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Turning your Idea into a Business: Getting an Idea and Getting Started

By Michelle Collins |

Being a successful inventor - inventing an innovative new product, bringing it to market, and earning untold riches - is a dream that many Canadians share.

To the unseasoned entrepreneur, coming up with the innovative idea may seem like the hardest part of this dream. Not so. Once you have a great new idea, the hard part lies in realizing the potential of your vision. In this five-part series we explore how Canadian inventors can turn their idea into a money making venture.

First, understand yourself and what you want
The process of turning a concept into a commercialized product is quite complex. Think of it as a long journey or quest. Before getting started it's important to define your goals and visualize your final destination. It's time to ask yourself some important questions.

Where do you want to be in 5 years? Ten years? What are you willing to give up in order to bring your idea to market? Do you want to sell your idea or develop it yourself? Will you need partners and financiers, or is this something you can develop on your own? Questions like these will help you set goals and define your final destination.

You may be anxious to get the real work underway, but it's important that you don't rush through this critical stage. Not everyone is suited to be an entrepreneur. And not everyone has the resources that are required to bring even the greatest idea to market. Objective, honest self-analysis can help you make a wise decision about the best role for you to play in the commercialization of your idea.

Try some online personality tests
While no test is going to give you a complete picture of yourself, there are several online tests that can help you better understand yourself. Even the smallest insight may help, regardless of whether you ultimately decide to move your idea along or not.

Keirsey Temperament Sorter
This variation on the Meyers-Briggs test takes about 30 minutes to complete. To get useful information it's important to be honest and answer the questions as who you really are, not the ideals you respect.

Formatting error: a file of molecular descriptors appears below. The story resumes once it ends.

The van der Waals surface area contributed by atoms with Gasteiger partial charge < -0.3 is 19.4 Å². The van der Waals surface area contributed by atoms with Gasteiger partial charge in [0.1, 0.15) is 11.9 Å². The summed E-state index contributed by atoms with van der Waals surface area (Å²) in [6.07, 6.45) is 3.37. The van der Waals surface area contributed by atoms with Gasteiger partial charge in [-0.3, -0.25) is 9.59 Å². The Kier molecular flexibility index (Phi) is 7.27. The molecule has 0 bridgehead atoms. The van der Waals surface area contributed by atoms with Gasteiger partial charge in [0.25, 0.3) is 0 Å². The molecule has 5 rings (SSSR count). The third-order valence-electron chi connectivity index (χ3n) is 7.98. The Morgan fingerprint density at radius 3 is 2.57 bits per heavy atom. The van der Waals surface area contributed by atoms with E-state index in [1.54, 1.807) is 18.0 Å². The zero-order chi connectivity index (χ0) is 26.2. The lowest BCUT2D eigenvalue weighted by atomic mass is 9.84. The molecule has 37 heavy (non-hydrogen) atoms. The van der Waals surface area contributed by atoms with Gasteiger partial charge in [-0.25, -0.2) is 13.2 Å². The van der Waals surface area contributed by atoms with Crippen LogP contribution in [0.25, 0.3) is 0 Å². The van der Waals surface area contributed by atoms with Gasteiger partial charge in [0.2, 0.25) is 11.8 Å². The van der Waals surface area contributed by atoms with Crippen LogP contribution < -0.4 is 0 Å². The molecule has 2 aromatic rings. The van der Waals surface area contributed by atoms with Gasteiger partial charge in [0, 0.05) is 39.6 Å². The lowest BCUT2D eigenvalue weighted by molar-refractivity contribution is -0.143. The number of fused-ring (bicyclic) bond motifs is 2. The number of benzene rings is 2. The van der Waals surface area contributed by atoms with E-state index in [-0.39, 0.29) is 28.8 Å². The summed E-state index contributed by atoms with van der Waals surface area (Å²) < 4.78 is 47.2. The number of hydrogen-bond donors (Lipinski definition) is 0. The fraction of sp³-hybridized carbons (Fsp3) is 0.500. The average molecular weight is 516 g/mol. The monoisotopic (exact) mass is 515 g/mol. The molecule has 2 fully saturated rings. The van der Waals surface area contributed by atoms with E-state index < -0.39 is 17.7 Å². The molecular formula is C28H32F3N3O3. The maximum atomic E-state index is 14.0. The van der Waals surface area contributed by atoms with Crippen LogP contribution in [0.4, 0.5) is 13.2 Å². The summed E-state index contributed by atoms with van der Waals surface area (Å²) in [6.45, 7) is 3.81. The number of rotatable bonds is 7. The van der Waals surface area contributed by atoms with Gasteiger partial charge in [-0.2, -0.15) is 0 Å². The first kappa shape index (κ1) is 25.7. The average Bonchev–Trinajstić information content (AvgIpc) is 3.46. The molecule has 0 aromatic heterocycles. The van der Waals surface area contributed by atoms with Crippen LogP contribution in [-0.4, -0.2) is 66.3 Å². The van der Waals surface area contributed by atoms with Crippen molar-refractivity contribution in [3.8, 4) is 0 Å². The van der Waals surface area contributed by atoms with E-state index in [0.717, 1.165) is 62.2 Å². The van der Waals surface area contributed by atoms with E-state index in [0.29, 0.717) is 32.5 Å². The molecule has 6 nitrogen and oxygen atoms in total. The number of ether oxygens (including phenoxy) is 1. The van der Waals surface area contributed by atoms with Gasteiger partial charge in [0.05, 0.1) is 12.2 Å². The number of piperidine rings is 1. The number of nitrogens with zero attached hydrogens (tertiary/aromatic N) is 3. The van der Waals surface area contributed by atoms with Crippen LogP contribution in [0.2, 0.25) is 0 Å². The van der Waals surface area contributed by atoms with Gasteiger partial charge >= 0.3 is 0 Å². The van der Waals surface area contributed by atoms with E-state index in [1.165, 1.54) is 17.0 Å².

Entrepreneurial Self-Assessment
Entrepreneurial Self-Assessment
One of the better assessment tests; takes a bit of time to do but it's worth it.

The Entrepreneur Test
A simplistic test that will help weed out some of the most obvious non-entrepreneurial types.

Do a SWOT analysis
You may have heard of the SWOT analysis, which examines the strengths, weaknesses, opportunities and threats of a business. When starting a business this is a valuable tool to use – on yourself.

Using two blank sheets of paper, drawn a line down the centre of each page. On the first page label the first column strengths, the second weaknesses. One the second page label the first column opportunities, the second threats. Include tasks that you really enjoy doing, and those that you actively avoid.

Now it's time to brainstorm. Starting with the first page, brainstorm a list of your strengths and weaknesses, adding these in the appropriate columns. Don't feel the need to rush through this exercise; add new things as you think of them.

Once you are satisfied that you have a reasonably comprehensive list, take some time to think them over. While you are doing this, ask yourself what opportunities and threats exist as a result. After taking some time to think things over, you can start to create your list of opportunities and threats on the second page.

At this point you have a document that will pinpoint the areas that would be worth pursing, along with those that you are best to avoid. Now evaluate your business idea again, bearing these characteristics in mind.

Starting a business is a significant challenge. Evaluating yourself takes time, but it is better to decide your suitability now rather than finding out that you've chosen the wrong career path when it's too late to turn back.

Other parts in this series:

Part 1 - Getting an idea and getting started.
Part 2 - Market research, prototypes and product evaluations.
Part 3 - Creating an effective business plan for your new product.
Part 4 - Before the product launch...
Part 5 - Protect your product with a patent.

Canadian, Eh!

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